• Redundancies in existing code (e.g. eight different implementations of Brownian trait evolution). Need to discuss what we do about this - do we merge code, keep separate code bases, ? More generally, what do people suggest developers do with their existing packages if they are somewhat heterogeneous collections of functions - should they be split up, merged into other existing packages, ? We will discuss further.
    • Mesquite can now call out to R functions (and vice versa). Please email Maddison with your ideas for priorities for connections between Mesquite and R. What are the most important R functions people would like to be able to call from Mesquite?
    • Discussion of what to do with the code we produce at the hackathon. Suggestion is that we produce a hackathon package that will contain everything we produce, including new and revised data standards. Others can then merge code from/to this package and or depend on this package. This is how it is done currently with the sp spatial package, which provides a data standard and set of functions used by numerous other packages.
    • Need to decide how to give credit - currently many packages give credit in individual function documentation and package authors may be any person who contributed any code to the package.
  4. Source code repositories and version control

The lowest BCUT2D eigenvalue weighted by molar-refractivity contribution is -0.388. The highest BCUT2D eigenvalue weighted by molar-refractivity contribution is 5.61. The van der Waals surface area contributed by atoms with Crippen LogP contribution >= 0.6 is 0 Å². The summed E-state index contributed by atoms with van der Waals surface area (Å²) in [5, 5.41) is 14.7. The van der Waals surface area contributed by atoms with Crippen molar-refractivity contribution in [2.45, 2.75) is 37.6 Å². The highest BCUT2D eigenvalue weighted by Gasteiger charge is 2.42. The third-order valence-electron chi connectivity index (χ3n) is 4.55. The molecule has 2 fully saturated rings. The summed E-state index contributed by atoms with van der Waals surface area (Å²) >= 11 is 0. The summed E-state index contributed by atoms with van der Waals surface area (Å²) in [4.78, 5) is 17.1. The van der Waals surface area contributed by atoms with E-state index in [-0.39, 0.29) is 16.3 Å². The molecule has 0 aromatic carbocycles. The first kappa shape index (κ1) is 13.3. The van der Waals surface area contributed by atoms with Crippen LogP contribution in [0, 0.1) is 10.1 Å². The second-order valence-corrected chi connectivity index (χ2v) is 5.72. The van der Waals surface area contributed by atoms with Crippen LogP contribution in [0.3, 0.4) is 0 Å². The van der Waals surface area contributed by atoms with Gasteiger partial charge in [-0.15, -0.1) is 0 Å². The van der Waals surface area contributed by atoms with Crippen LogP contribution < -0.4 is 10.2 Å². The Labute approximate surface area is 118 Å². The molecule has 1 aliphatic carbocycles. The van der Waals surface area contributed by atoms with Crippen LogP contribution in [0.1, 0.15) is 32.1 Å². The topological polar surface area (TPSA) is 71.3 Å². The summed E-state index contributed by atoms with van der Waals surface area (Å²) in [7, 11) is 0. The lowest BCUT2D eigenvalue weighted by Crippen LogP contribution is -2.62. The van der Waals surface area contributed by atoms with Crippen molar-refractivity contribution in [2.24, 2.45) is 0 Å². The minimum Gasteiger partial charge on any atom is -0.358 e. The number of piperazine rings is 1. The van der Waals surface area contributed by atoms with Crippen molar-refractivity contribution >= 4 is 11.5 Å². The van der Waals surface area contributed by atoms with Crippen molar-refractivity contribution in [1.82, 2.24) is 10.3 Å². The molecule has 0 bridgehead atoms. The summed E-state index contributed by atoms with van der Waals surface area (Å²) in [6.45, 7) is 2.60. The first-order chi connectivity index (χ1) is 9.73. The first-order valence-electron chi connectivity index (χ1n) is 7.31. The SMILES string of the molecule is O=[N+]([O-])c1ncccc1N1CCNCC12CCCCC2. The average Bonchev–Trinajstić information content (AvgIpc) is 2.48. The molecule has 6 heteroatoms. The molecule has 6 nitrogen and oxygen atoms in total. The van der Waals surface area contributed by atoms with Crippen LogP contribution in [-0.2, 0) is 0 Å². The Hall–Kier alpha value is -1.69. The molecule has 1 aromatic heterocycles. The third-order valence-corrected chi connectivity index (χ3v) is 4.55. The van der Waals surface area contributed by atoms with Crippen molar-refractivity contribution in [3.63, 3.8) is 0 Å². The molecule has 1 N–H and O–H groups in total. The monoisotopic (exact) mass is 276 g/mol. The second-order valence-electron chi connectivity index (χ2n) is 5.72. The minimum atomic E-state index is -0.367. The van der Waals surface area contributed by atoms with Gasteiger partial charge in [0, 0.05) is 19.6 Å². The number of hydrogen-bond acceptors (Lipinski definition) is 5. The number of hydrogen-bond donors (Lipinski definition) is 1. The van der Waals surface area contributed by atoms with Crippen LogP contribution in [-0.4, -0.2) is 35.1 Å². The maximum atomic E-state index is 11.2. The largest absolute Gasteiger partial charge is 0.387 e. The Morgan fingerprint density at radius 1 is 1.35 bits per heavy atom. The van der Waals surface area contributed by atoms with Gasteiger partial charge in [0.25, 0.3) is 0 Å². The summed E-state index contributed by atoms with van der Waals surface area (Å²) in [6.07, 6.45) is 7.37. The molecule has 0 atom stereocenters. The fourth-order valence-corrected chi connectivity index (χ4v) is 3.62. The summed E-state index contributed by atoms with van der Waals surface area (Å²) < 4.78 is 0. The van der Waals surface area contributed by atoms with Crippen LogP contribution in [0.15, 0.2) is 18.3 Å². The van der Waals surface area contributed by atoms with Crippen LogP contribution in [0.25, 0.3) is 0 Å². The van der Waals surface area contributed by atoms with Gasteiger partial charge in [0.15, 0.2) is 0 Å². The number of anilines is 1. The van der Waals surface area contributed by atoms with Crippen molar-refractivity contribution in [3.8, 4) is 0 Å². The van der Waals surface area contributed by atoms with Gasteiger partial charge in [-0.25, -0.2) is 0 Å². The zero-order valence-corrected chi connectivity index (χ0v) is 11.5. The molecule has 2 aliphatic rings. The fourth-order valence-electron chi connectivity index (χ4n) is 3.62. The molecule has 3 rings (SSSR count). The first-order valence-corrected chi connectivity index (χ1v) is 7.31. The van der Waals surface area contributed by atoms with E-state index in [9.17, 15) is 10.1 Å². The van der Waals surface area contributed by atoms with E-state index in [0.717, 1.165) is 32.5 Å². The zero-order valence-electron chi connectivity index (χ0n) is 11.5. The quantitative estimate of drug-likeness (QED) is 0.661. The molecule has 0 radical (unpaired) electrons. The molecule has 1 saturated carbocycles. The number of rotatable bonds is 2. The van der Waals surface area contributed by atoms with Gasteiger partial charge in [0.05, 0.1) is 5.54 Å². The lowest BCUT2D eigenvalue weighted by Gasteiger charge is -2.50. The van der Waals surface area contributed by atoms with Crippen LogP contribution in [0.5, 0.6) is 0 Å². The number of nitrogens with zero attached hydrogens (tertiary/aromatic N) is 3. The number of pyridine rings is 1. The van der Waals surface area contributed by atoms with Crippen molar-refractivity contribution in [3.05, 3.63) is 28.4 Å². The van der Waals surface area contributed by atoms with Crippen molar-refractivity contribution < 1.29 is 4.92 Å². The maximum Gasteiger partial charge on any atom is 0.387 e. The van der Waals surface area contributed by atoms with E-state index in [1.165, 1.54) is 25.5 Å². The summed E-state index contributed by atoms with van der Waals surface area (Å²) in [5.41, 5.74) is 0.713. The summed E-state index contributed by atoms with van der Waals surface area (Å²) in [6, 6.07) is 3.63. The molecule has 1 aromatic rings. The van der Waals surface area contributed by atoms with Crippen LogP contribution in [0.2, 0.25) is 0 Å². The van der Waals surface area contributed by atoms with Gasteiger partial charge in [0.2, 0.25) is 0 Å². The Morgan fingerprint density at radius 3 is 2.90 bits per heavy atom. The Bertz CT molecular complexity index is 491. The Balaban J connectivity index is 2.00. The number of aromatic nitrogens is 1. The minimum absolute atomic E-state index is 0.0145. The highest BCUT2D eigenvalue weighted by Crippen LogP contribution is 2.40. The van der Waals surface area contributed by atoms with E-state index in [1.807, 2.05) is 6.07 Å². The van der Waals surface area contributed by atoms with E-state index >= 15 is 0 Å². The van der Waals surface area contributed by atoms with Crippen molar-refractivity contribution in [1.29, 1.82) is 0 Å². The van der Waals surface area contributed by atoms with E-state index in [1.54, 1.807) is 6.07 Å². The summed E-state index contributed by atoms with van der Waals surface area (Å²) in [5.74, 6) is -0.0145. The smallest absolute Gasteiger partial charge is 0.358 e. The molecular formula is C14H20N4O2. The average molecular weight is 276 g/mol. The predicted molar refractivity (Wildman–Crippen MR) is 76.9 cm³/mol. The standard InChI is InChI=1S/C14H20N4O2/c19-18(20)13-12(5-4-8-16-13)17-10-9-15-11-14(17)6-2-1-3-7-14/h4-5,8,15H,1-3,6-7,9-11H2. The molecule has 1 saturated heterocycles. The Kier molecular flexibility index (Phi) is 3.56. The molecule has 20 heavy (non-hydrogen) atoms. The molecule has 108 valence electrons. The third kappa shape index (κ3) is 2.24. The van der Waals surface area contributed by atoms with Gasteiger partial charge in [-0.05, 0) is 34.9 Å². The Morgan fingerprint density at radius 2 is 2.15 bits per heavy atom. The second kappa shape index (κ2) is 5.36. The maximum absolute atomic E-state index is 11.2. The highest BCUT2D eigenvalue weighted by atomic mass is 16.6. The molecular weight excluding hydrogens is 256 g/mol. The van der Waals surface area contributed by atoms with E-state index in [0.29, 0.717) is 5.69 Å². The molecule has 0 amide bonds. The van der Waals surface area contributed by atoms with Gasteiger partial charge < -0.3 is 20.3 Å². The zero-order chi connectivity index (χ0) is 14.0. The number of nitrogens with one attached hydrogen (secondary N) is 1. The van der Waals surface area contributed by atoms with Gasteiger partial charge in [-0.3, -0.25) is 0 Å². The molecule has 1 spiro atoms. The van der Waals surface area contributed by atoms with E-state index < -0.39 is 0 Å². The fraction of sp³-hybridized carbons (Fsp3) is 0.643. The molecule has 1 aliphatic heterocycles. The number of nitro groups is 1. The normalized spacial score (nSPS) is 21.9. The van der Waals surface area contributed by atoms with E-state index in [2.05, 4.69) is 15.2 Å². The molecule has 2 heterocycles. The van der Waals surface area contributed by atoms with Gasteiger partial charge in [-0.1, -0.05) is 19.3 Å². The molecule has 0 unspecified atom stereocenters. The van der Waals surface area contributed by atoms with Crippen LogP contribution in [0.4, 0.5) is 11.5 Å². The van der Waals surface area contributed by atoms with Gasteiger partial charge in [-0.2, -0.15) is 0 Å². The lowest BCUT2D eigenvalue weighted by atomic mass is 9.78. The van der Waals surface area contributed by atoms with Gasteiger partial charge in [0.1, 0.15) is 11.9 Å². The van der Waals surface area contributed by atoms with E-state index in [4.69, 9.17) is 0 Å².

• Encourage all package owners to fill in the source code management table on the wiki.
    • Contact Hilmar Lapp with any questions about using/setting up a source code repository or version control software (such as Subversion).
    • Consensus seems to be that we will have everyone place their code on R-Forge or a similar public source repository for the hackathon. Individual package owners can decide whether to branch their own code base for the hackathon if they are using version control.
  5. Benchmarks and test data sets
    • Let's share some big datasets and collect data from existing packages that can be used to benchmark and test code in different functions.
    • Data can be uploaded to the wiki (public) or to the WebDAV server (password protected).
  6. Data standards
    • Seems to be consensus that we start with the ape phylo tree structure as our data standard.
    • Discussion of whether we should build a S4 phylo data class. Suggested that we can implement a phylo class in S4 and include in the hackathon package for future use. We will try to start a discussion of new S3 and S4 data class proposals on the wiki.